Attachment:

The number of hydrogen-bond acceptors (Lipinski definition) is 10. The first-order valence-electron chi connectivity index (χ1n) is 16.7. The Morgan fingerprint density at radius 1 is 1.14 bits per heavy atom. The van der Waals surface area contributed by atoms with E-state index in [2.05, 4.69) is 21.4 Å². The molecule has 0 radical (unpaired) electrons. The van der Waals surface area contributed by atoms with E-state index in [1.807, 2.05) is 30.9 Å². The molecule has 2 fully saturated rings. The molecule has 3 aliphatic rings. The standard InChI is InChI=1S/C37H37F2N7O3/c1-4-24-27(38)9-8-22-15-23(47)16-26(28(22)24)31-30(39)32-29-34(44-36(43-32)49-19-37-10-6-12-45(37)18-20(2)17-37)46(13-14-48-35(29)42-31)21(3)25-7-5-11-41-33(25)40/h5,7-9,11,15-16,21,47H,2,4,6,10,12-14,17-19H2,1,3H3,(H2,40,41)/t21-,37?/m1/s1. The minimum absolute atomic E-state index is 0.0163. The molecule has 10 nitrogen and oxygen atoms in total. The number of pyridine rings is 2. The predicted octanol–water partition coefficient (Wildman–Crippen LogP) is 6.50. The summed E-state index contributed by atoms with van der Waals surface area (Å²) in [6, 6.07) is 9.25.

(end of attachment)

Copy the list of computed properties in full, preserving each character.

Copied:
The number of hydrogen-bond acceptors (Lipinski definition) is 10. The first-order valence-electron chi connectivity index (χ1n) is 16.7. The Morgan fingerprint density at radius 1 is 1.14 bits per heavy atom. The van der Waals surface area contributed by atoms with E-state index in [2.05, 4.69) is 21.4 Å². The molecule has 0 radical (unpaired) electrons. The van der Waals surface area contributed by atoms with E-state index in [1.807, 2.05) is 30.9 Å². The molecule has 2 fully saturated rings. The molecule has 3 aliphatic rings. The standard InChI is InChI=1S/C37H37F2N7O3/c1-4-24-27(38)9-8-22-15-23(47)16-26(28(22)24)31-30(39)32-29-34(44-36(43-32)49-19-37-10-6-12-45(37)18-20(2)17-37)46(13-14-48-35(29)42-31)21(3)25-7-5-11-41-33(25)40/h5,7-9,11,15-16,21,47H,2,4,6,10,12-14,17-19H2,1,3H3,(H2,40,41)/t21-,37?/m1/s1. The minimum absolute atomic E-state index is 0.0163. The molecule has 10 nitrogen and oxygen atoms in total. The number of pyridine rings is 2. The predicted octanol–water partition coefficient (Wildman–Crippen LogP) is 6.50. The summed E-state index contributed by atoms with van der Waals surface area (Å²) in [6, 6.07) is 9.25.